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The construction of the Jungfrau Railway is a pioneering project in the development of the Alps. It is accompanied by setbacks and dramas, yet it overcomes every obstacles in the end. Step by step, the visionaries fought their way, first through Eiger and Mönch, then on to Jungfraujoch.
Eiger, Mönch and Jungfrau have long fascinated poets, painters and scholars. The first ascents triggered the desire to build railways through the triple peaks. This desire became a reality at the end of the 19th century. Numerous mountain railways were constructed during Switzerland's rampant "mountain railway fever". The culmination of this wave of construction is the Jungfrau Railway. The construction of the project of the century has been safely transporting passengers since 1912 on the same route to Jungfraujoch, the platform with the most beautiful lookout and adventure platform in the Alps.
The conquest of the Alps via railway inspired numerous engineers, politicians and entrepreneurs. As early as 1869, the restless hotelier and transport politician from Interlaken, Friedrich Seiler, planned a pneumatic railway from Lauterbrunnen all the way to Rottal at the foot of the Jungfrau. A secure mountain trail starting there was to lead to the peak of the Jungfrau. 20 years later, three simultaneously launched projects aroused controversy. They all saw Lauterbrunnental as the point of origin. The engineer Maurice Koechlin wanted to reach the peak of the Jungfrau with a staggered five-section railway and build a rock hotel. His colleague Alexander Trautweiler, from Aargau, wanted to place four independent cable cars in tunnels. And in the third project, Zurich native Eduard Locher wanted to convey carriages of 20 metres in length with compressed air in two straight tunnel sections directly to the peak. None of the projects was realised, however.
Sunday, 27 August 1893. The 54-year-old Swiss entrepreneur Adolf Guyer-Zeller is hiking above Mürren with his daughter. His gaze sweeps over Lauterbrunnental to Eiger, Mönch and Jungfrau when he sees the train travelling on the brand new Wengernalp Railway in the direction of Kleine Scheidegg. All of a sudden it occurs to him. At that moment, he makes the decision to build a railway from Kleine Scheidegg to Jungfrau. In room 42 of the Mürren spa hotel that night, he sketches the layout of the future Jungfrau Railway on a sheet of paper. The ingenious thing about it: his railway does not start in Lauterbrunnen but at Kulm Station on the Wengernalp Railway on Kleine Scheidegg, 2,064 metres above sea-level.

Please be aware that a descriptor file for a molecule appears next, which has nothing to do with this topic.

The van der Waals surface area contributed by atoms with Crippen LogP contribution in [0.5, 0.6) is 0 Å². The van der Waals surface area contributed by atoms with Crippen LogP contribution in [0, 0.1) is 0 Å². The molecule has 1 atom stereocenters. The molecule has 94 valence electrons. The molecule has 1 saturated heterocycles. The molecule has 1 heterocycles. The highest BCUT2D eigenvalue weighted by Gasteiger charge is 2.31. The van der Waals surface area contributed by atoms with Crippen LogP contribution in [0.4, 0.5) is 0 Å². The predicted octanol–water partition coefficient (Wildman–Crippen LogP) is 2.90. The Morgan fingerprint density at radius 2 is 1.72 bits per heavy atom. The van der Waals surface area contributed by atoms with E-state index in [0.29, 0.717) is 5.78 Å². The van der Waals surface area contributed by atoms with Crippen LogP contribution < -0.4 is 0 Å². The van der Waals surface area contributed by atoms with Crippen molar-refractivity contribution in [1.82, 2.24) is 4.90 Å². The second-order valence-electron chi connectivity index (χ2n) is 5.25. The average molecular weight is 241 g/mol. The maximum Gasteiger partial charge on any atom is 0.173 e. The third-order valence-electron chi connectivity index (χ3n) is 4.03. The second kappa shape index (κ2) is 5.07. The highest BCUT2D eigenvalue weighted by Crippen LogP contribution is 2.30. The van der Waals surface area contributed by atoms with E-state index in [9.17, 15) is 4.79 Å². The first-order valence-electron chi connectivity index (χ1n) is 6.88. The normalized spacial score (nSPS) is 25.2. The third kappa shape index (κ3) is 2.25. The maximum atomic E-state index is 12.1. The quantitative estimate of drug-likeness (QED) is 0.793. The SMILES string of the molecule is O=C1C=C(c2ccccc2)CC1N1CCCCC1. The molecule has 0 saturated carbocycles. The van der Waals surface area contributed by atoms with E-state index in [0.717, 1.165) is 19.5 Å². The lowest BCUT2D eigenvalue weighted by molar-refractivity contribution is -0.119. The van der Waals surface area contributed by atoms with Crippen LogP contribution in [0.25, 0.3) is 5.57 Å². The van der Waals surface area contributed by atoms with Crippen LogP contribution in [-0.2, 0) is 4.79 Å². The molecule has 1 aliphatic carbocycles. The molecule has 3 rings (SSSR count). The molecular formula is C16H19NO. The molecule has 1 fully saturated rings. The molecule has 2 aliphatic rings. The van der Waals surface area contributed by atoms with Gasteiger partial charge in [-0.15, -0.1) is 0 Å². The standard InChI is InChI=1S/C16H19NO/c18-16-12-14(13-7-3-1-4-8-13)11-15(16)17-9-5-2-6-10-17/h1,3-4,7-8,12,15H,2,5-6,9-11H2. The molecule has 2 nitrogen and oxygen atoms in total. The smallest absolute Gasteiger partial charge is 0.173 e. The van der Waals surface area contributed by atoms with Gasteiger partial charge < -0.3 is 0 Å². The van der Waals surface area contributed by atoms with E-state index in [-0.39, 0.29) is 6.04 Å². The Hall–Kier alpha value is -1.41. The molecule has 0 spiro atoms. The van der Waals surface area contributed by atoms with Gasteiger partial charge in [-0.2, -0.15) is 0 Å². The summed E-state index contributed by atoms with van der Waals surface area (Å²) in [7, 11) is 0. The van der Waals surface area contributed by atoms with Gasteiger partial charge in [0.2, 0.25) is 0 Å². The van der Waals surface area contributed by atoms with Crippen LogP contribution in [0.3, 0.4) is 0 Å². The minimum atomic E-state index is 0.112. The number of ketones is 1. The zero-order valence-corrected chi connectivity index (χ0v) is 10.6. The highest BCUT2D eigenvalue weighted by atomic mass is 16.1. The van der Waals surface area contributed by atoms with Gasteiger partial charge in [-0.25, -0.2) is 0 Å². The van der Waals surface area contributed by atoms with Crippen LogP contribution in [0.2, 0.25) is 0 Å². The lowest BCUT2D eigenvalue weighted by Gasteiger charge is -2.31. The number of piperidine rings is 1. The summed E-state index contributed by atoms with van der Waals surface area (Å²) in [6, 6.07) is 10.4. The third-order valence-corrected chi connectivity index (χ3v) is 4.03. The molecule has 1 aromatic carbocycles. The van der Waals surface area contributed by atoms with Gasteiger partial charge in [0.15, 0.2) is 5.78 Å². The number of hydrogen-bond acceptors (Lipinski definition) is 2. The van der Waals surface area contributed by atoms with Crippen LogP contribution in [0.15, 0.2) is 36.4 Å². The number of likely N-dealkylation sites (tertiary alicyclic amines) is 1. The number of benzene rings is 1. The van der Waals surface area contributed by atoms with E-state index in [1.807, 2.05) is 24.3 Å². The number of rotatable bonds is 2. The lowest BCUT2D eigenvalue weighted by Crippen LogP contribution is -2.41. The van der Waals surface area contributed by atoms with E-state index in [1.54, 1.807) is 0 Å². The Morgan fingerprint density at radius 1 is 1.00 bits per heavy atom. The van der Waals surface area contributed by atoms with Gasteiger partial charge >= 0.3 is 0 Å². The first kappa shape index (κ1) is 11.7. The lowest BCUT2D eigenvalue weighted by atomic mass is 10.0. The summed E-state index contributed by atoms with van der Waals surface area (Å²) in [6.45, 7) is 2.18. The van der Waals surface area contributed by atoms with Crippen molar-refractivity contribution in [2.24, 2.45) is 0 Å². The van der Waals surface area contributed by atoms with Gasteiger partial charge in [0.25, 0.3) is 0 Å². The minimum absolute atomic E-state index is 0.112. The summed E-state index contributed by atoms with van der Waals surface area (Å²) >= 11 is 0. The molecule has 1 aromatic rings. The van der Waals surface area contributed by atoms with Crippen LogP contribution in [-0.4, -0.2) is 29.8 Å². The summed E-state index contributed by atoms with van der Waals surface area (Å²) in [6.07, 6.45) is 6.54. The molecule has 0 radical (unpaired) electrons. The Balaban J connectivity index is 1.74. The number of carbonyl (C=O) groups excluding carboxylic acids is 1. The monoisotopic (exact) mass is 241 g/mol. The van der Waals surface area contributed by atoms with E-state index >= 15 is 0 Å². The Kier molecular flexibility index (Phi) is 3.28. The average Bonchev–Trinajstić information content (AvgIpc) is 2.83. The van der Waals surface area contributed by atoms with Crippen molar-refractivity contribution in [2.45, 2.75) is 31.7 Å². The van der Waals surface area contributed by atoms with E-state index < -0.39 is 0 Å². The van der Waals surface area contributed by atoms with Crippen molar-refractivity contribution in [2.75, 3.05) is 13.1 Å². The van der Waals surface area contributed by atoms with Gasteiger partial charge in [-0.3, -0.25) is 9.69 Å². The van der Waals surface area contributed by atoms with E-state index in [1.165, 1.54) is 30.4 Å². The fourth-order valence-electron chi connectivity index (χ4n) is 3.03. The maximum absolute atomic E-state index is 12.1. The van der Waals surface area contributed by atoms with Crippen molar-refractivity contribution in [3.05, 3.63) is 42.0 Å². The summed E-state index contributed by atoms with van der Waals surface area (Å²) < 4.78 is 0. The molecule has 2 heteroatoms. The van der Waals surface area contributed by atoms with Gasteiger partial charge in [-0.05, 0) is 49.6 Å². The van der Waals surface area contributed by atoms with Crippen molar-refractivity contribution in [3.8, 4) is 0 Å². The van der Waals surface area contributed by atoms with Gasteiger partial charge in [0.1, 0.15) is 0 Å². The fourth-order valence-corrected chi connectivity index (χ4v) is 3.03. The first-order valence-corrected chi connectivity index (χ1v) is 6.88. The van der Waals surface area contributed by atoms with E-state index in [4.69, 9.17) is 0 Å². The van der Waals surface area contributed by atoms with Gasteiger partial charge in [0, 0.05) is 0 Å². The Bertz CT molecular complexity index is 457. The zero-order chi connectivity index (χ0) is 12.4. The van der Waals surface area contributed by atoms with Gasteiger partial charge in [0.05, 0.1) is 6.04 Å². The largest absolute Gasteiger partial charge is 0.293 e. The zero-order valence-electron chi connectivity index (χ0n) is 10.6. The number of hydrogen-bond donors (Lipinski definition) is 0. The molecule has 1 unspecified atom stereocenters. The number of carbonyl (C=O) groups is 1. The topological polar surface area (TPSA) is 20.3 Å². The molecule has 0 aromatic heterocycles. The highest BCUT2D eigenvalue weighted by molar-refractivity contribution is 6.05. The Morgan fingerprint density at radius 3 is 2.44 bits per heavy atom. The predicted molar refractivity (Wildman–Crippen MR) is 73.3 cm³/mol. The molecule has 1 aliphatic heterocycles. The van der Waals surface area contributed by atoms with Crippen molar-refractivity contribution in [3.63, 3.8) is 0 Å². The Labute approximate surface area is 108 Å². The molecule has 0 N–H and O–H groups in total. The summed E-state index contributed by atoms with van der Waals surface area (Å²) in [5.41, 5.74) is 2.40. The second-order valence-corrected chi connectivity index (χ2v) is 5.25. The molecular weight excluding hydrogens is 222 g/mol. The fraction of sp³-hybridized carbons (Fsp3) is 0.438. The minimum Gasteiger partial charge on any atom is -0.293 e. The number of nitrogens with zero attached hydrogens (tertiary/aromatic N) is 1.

Barely four months after his summer hike, Guyer-Zeller submits a licence application to the Federal Council. From the start, his Jungfrau Railway is planned as an electrically operated cog railway, which initially has an aerial route and runs through a tunnel at the Eiger glacier. The railway is to stop at three stations there, each of which has its own unique charm from its particular view. Guyer-Zeller not only proves himself to be a visionary railway businessman, but also a clever entrepreneur and marketer. Every station is a tourist destination of its own and allows the railway to be opened in stages. While the section in front is being built, tourists are already enjoying fantastic views on the section behind it. For the last stretch from the end of the railway to the peak of the Jungfrau, a mere 100-metre-long lift is planned. On 21 December 1894, Guyer-Zeller receives the construction licence and voluntarily pledges to help finance an observatory on Mönch or Jungfrau.
On 27 July 1896, the time has come: the ground is broken and the construction of the Jungfrau Railway begins. The work initially concentrates on the open route between Kleine Scheidegg and the Eiger glacier. A stretch that demands many construction workers, mostly from Italy: there are no machines. Shovel, pick and muscle power are the only work equipment. What's more, the steam railway on Kleine Scheidegg does not operate in winter. To ensure provision in winter, a colony of huskies is therefore kept on the Eiger glacier for transport between Wengen and the railway construction site. After a good two years, the first part of the route goes into operation in September 1898. Guyer-Zeller doesn't cut any corners: he invites 450 well-to-do guests to a grand opening ceremony with a festival especially for the occasion. It's not without a hidden agenda, as Guyer-Zeller needs investors. This works out well. Within 18 months, 4,000 shares are subscribed.